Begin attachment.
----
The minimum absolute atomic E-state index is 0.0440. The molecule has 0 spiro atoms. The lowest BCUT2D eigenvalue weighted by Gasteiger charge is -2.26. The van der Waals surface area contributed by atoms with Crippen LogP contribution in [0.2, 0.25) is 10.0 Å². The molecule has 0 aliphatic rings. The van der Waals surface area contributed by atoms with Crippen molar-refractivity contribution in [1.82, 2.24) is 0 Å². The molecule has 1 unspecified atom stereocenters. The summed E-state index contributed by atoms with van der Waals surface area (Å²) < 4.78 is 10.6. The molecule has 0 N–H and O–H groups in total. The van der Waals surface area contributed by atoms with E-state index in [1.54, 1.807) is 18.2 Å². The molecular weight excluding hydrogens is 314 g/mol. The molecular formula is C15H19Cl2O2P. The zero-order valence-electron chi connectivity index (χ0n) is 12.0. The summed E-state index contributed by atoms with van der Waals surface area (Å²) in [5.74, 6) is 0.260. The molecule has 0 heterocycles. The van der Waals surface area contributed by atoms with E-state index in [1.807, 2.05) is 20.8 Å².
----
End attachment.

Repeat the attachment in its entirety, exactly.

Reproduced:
The minimum absolute atomic E-state index is 0.0440. The molecule has 0 spiro atoms. The lowest BCUT2D eigenvalue weighted by Gasteiger charge is -2.26. The van der Waals surface area contributed by atoms with Crippen LogP contribution in [0.2, 0.25) is 10.0 Å². The molecule has 0 aliphatic rings. The van der Waals surface area contributed by atoms with Crippen molar-refractivity contribution in [1.82, 2.24) is 0 Å². The molecule has 1 unspecified atom stereocenters. The summed E-state index contributed by atoms with van der Waals surface area (Å²) < 4.78 is 10.6. The molecule has 0 N–H and O–H groups in total. The van der Waals surface area contributed by atoms with E-state index in [1.54, 1.807) is 18.2 Å². The molecular weight excluding hydrogens is 314 g/mol. The molecular formula is C15H19Cl2O2P. The zero-order valence-electron chi connectivity index (χ0n) is 12.0. The summed E-state index contributed by atoms with van der Waals surface area (Å²) in [5.74, 6) is 0.260. The molecule has 0 heterocycles. The van der Waals surface area contributed by atoms with E-state index in [1.807, 2.05) is 20.8 Å².